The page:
8. 8. Parallel And Distributed Simulation (PADS) There is no global state: this is the key aspect of PADS A PADS is the interconnection of a set of model components, usually called Logical Processes (LPs) Each LP is responsible to manage the evolution of only a part of the simulation Each LP has to interact with other LPs for synchronization and data distribution In practice, each LP is usually executed by a processor (or a core in modern multi-core architectures)DIstributed SImulation and Online gaming (DISIO), 2012 Gabriele DAngelo 8
  9. 9. Synchronization: on the correct order of events Some kind of network interconnects the LPs running the simulation Each LP is executed by a different CPU (or core), possibly at a different speed The network can introduce delays The results of a PADS are correct only if its outcome is identical to the one obtained from the corresponding sequential simulation Synchronization mechanisms are used to coordinate the LPs: different approaches are possibleDIstributed SImulation and Online gaming (DISIO), 2012 Gabriele DAngelo 9
  10. 10. In-depth: synchronization, causal ordering All generated events have to be timestamped and delivered following a message-passing approach Two events are in causal order if one of them can have some consequences on the other The execution of events in non causal order leads to causality errors In a sequential simulation it is easy avoid causality errors given that there is a single ordered pending event list But in a PADS this is much harder! In this case the goal is to:  execute events in parallel, as much as possible  do not introduce causality errorsDIstributed SImulation and Online gaming (DISIO), 2012 Gabriele DAngelo 10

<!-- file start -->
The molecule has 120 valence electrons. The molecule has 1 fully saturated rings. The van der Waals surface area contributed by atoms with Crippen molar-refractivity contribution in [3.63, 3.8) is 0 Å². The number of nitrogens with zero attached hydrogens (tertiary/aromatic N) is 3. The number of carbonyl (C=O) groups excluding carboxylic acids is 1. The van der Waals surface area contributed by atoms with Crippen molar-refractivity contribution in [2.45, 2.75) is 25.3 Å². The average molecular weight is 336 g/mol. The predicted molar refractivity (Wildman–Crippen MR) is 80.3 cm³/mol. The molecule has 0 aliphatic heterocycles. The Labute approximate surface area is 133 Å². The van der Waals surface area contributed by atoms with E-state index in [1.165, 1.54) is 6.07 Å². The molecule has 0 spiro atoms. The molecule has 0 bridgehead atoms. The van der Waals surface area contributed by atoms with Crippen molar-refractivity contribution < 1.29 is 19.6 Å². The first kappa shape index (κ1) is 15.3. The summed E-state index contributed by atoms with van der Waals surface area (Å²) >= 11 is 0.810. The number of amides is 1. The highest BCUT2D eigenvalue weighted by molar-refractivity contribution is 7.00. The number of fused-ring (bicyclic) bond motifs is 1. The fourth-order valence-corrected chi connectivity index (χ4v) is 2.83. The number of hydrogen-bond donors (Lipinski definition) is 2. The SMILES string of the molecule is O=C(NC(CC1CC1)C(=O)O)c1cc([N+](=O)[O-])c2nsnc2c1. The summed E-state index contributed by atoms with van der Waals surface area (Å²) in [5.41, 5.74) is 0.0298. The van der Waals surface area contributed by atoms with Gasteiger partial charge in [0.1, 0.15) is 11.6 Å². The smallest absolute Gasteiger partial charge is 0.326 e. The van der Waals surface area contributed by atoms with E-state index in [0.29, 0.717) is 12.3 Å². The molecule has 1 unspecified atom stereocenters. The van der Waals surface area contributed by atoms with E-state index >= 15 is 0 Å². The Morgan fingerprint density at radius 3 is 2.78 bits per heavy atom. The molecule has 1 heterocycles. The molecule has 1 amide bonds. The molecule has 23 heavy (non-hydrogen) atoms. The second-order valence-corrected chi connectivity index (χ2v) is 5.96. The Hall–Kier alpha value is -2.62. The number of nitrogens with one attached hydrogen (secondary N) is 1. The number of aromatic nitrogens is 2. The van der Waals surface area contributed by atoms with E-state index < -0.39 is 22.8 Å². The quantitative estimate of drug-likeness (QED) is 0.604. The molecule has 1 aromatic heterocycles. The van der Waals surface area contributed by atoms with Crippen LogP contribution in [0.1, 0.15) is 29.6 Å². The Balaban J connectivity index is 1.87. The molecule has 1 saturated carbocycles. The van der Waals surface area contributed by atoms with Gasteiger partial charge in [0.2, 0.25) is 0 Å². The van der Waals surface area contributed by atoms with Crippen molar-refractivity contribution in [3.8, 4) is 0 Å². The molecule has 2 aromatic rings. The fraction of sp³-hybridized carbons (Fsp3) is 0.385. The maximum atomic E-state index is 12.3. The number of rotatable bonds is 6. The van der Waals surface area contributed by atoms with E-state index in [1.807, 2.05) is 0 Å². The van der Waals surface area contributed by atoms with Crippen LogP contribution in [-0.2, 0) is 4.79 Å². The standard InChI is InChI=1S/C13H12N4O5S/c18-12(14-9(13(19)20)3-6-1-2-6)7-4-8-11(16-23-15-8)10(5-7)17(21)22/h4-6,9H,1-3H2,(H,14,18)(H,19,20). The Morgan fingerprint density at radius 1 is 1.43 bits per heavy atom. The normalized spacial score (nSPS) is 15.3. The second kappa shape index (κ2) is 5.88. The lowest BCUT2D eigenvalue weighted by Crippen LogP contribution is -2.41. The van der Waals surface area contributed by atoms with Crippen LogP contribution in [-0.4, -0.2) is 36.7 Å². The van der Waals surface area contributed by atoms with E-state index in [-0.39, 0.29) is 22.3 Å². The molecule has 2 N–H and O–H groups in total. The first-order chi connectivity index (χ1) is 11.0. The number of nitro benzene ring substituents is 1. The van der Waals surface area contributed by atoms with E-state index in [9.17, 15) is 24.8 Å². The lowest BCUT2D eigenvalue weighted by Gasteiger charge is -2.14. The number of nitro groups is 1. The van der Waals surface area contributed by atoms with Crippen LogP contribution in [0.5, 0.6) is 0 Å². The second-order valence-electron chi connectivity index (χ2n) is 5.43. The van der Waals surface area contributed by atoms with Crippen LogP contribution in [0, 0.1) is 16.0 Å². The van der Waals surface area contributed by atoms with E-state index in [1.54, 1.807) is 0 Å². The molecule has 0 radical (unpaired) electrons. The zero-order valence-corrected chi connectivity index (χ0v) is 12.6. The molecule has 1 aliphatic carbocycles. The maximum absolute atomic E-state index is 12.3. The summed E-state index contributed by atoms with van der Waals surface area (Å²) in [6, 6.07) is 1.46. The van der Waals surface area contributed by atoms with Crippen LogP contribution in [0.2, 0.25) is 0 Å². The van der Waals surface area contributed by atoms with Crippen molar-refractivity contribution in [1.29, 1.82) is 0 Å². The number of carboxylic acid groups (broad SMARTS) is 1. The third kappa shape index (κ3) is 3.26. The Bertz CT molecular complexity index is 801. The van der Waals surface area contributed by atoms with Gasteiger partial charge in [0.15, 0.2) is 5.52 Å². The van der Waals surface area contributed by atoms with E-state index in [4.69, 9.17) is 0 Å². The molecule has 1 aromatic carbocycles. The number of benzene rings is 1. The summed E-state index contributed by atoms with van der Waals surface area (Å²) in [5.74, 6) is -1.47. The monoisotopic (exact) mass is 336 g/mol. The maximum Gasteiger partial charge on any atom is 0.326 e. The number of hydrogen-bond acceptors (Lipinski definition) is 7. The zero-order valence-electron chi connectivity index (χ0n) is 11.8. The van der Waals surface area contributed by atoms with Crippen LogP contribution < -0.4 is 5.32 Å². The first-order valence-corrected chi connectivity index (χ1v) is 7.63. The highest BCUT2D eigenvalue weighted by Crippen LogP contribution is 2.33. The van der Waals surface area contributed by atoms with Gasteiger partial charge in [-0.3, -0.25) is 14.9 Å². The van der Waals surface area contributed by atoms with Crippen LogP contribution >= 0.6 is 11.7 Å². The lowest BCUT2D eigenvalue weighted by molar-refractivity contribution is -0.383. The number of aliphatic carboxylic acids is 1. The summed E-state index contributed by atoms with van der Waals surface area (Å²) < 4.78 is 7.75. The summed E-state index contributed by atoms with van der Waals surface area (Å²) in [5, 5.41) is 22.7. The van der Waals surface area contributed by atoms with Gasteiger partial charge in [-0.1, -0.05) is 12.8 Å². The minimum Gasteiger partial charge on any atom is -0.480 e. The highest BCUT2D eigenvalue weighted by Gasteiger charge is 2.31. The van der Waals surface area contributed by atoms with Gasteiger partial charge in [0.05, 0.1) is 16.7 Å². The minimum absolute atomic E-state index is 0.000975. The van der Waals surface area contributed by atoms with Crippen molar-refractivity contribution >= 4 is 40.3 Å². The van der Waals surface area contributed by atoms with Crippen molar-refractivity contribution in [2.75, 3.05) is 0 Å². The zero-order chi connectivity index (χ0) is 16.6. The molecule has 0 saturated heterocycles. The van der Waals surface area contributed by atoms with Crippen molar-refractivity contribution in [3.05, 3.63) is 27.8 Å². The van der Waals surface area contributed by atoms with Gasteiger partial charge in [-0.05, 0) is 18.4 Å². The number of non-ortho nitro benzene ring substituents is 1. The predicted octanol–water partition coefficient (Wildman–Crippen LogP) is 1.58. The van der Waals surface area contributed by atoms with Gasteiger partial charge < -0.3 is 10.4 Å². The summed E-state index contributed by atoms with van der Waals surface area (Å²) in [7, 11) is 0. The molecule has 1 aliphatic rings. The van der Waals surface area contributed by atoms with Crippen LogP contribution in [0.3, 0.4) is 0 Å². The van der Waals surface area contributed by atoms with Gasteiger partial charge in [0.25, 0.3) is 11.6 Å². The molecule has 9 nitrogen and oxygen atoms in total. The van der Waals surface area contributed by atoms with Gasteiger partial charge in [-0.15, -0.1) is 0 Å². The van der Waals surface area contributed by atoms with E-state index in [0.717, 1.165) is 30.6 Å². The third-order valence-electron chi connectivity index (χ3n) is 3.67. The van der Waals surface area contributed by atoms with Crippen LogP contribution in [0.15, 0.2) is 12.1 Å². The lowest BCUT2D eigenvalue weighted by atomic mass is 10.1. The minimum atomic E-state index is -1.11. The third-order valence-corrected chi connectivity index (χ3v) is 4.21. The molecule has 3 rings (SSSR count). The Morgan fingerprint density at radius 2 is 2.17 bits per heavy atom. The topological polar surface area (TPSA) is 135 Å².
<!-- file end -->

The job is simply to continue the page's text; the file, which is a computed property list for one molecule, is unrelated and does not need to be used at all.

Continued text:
11. 11. In-depth: synchronization, approaches The most studied aspect in PADS because of its importance Many different approaches and variants have been proposed, with some simplification three main methods:  time-stepped: the simulated time is divided in fixed-size timesteps  conservative: causality errors are prevented, the simulator is built to avoid them  optimistic: the causality constraint can be violated and errors introduced. In case of causality violations the simulator will fix themDIstributed SImulation and Online gaming (DISIO), 2012 Gabriele DAngelo 11